A loudspeaker according to a first example of the present invention will be described referring to FIGS. 1 to 4. FIGS. 1A to 1C show the configuration for a loudspeaker of Example 1. FIG. 1A is a plan view; FIG. 1B is a cross-sectional view taken along the larger diameter direction; and FIG. 1C is a cross-sectional view taken along the smaller diameter direction of the loudspeaker. FIG. 2 is an exploded perspective view of the respective components of the loudspeaker of Example 1. In FIGS. 1A to 1C and FIG. 2, an edge 2 is joined to a dome-shaped diaphragm 1, substantially in an oval shape, in the outer peripheral portion thereof, and is retained by a frame 7.

The planar shape of a voice coil bobbin 3 when it is viewed from the vibration direction thereof, i.e., from above FIG. 1B, is substantially oval. Some parts of the voice coil bobbin 3 form linear portions parallel to each other in the larger diameter direction. The upper end portion of the voice coil bobbin 3 is attached to the diaphragm 1, end a voice coil 4 is wound around the lower end portion thereof.

Voice coil bobbin reinforcing members 5, fixed inside the voice coil bobbin 3, are bridged between the planes opposed to each other with respect to the smaller diameter direction. The voice coil bobbin reinforcing members 5 are plate-shaped members made of paper or the like. In this example, two members are attached at the two positions obtained by dividing the larger diameter of the voice coil bobbin 3 into three portions having substantially the same length. The voice coil bobbin reinforcing members 5 shown in FIG. 1A are vertically bridged between the opposed planes parallel to each other of the voice coil bobbin 3, thereby preventing the generation of the higher harmonic resonance in the voice coil bobbin 3.

Three magnetic circuits 6 are attached on the upper bottom face of the frame 7. Each magnetic circuit 6 is an inner magnet type magnetic circuit including a yoke 8, a magnet 9 and a plate 10. The magnet 9 attached to the upper bottom face of the yoke 8 is magnetized in a vibration direction of the diaphragm 1. The magnetic circuits 6 are provided being separated from each other by a predetermined gap so as to interpose the voice coil bobbin reinforcing members 5. Accordingly, the voice coil bobbin reinforcing members 5 are not in contact with the magnetic circuits 6. The magnetic circuits 6 apply magnetic fluxes to the linear portions parallel to each other of the voice coil 4.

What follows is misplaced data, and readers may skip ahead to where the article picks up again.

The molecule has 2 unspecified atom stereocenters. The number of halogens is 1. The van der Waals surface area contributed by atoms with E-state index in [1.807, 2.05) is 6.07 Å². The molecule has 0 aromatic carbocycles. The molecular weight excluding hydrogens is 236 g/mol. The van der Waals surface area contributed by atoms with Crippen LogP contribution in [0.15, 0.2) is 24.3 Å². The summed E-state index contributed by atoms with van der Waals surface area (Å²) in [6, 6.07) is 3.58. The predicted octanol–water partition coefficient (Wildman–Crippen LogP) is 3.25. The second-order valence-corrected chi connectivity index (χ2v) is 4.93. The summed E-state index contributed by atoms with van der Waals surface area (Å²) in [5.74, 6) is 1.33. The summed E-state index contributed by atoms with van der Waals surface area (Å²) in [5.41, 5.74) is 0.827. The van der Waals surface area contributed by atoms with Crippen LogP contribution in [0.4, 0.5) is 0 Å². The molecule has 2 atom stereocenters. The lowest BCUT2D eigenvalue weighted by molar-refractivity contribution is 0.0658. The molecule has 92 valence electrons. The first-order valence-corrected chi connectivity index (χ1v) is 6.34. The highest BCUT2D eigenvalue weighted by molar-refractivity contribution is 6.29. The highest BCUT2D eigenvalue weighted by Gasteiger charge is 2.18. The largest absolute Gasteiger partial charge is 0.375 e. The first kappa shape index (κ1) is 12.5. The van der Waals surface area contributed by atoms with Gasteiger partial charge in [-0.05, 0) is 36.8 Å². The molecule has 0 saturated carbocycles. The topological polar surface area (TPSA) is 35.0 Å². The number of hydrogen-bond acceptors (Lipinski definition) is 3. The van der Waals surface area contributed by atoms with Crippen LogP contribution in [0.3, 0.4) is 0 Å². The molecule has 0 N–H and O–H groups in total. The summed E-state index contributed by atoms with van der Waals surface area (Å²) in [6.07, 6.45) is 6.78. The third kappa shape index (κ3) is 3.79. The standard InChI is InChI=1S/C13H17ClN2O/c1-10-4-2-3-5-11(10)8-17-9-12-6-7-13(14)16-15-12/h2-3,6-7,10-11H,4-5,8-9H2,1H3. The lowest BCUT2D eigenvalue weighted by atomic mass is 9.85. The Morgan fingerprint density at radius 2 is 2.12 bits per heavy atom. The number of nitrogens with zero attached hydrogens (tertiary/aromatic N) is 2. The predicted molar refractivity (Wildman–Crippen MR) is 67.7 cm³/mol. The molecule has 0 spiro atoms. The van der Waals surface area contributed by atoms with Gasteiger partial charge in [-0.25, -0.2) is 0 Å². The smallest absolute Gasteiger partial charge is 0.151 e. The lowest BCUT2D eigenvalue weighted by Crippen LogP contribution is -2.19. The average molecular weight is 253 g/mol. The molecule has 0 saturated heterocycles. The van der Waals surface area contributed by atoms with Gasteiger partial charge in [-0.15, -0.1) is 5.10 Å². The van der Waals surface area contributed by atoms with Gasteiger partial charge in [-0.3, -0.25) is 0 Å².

In a loudspeaker having the above-described configuration, since substantially the entire portion of the diaphragm 1 is subjected to a driving force, a higher harmonic resonance is not likely to occur in the diaphragm 1. As a result, flat frequency characteristics may be obtained and sound with improved frequency characteristics may be reproduced up to a high sound region. FIG. 3A is a graph showing the frequency characteristics of the loudspeaker according to the first example of the invention, while FIG. 3B is a graph showing the frequency characteristics of a conventional cone-shaped slim loudspeaker. In FIGS. 3A and 3B, the ordinates indicate a sound pressure level and the abscissas indicate a frequency. The signal input to the loudspeaker has a sine wave having a power of 1 W. The measurement is performed at a point 1 m away from the center of the loudspeaker in a perpendicular direction thereto. As is apparent from the comparison of the results shown in FIGS. 3A and 3B, there are fewer peaks and dips in the frequency characteristics of the loudspeaker of this example as compared with the conventional cone-shaped slim loudspeaker. Consequently, in the loudspeaker of this example, flat frequency characteristics are exhibited, and sound with improved frequency characteristics may be reproduced up to a higher sound region.

In addition, a relatively large input may be applied to the loudspeaker of this example even in a low sound region. This is because the structure of the loudspeaker prevents the voice coil from coming into contact with the magnetic circuits, even if a rolling is generated about the larger diameter direction of the diaphragm.